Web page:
1900 Death: Umberto I, Italian king, is shot to death in Monza, Italy, by Gaetano Bresci, an Italian-born anarchist who resided in America before returning to his homeland to murder the king. Crowned in 1878, King Umberto became increasingly authoritarian in the late 19th century. He enacted a program of suppression against the radical elements in Italian society, particularly members of the popular anarchist movements. Gaetano Bresci, who was born into poverty in Tuscany, immigrated to America in the 1890s seeking a better life. Bresci settled with his family in Paterson, New Jersey, and was employed in a weaving mill. The city was a hotbed of Italian American radicalism at the time, and Bresci became a cofounder of an anarchist newspaper, La Questione Sociale. Sacrificing his free time and scarce extra money to the paper, Bresci was regarded by his political allies as a devoted anarchist. He never forgot his countrymen back in Italy, and he read with horror of the events that unfolded in 1898. The crops were poor that year, and much of the peasantry was starving. Seeking a respite from their government, peasants and workers marched to Milan to petition the king for relief. King Umberto ordered the demonstrators to disperse, and when they did not, he ordered the Italian army under General Bava Beccaris to force them out of Milan. Beccaris' soldiers fired cannons and numerous rounds into the crowd, and hundreds were killed. When Umberto then decorated Beccaris for the military action, Bresci resolved that the king should die. Taking money from the newspaper without explaining to his compatriots why, Bresci traveled to Italy and in July 1900 finally got close to the king, who was making a royal visit to Milan. Umberto had already survived two attempts on his life, but on this day, Bresci hit his mark, felling the king with three bullets. Bresci was arrested, found guilty, and sentenced to a life of hard labor at Santo Stefano Prison on Ventotene Island. On 22 May 1901, he was found dead in his cell, allegedly a victim of suicide.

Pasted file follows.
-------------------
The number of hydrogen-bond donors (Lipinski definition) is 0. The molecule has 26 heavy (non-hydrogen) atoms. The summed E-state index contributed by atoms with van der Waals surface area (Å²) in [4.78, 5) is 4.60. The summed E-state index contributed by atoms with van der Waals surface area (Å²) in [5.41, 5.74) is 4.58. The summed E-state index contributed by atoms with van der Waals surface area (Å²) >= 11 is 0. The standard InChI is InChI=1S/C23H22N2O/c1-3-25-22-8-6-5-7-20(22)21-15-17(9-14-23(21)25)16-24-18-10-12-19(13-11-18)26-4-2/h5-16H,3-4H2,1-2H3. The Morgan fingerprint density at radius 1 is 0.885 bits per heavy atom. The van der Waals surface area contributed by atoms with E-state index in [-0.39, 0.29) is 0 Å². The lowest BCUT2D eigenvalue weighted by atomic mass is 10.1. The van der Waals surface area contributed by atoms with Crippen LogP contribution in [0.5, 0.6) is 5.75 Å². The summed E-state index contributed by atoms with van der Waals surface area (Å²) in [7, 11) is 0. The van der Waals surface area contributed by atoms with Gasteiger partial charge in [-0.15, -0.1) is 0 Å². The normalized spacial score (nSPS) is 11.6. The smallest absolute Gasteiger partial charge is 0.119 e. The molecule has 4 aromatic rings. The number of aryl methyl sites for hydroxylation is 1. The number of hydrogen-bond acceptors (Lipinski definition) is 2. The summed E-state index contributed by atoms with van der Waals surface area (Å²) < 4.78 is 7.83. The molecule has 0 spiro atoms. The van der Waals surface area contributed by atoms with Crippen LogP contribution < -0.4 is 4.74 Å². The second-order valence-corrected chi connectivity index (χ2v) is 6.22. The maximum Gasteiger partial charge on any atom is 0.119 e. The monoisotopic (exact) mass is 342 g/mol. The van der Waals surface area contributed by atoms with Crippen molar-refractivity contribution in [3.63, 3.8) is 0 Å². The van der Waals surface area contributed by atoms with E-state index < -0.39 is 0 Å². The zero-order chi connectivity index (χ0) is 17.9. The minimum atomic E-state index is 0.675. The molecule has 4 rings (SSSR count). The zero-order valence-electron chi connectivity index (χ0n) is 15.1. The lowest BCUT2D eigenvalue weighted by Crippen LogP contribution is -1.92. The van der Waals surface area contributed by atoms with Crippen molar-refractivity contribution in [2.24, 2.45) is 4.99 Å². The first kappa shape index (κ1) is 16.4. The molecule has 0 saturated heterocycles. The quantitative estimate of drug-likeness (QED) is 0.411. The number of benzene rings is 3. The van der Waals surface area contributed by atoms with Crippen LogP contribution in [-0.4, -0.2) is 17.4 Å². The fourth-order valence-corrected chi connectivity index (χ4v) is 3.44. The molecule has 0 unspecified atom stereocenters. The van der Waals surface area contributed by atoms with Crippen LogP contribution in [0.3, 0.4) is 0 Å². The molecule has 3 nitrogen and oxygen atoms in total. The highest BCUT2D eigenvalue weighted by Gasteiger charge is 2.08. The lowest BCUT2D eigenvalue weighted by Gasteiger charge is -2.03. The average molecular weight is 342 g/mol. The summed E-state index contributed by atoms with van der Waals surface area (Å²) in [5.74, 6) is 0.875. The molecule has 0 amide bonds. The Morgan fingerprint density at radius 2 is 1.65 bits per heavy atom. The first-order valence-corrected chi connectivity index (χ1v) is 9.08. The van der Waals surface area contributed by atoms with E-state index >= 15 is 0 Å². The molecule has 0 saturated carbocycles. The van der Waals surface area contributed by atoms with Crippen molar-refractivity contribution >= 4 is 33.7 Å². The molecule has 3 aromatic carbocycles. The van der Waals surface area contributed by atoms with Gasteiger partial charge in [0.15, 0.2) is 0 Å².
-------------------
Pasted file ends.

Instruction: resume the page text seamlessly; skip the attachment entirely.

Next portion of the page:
1900 Birth: Hermann Esser, one of Hitler's earliest comrades. NSDAP propaganda chief, 1925-26. Appointed Bavarian Economy minister in 1933, president of Reich Tourist Traffic Association in 1936 and state secretary of the Reich Propaganda Ministry. In 1950, Esser was sentenced to five years in labor camp but was released in 1951. Kept a low profile in Germany for the next thirty years.

1905 Birth: Dag Hammerarskjold, Swedish diplomat, Nobel Peace Prize winner (1961), 2nd secretary-general of the United Nations (UN) (1953-1961). His spiritual journal Markings was published in 1964, three years after his untimely death in a plane crash.

1914 WW1: Austrian forces invade Serbia and begin an artillery bombardment of Belgrade, the Serbian capital.

1914 WW1: Russia mobilizes its troops near the Austrian border.

1920 Birth: Hank Ketchum, cartoonist, creator of Dennis the Menace.

1921 The Council on Foreign Relations is founded in Washington D.C. It's British counterpart is the Royal Institute of International Affairs.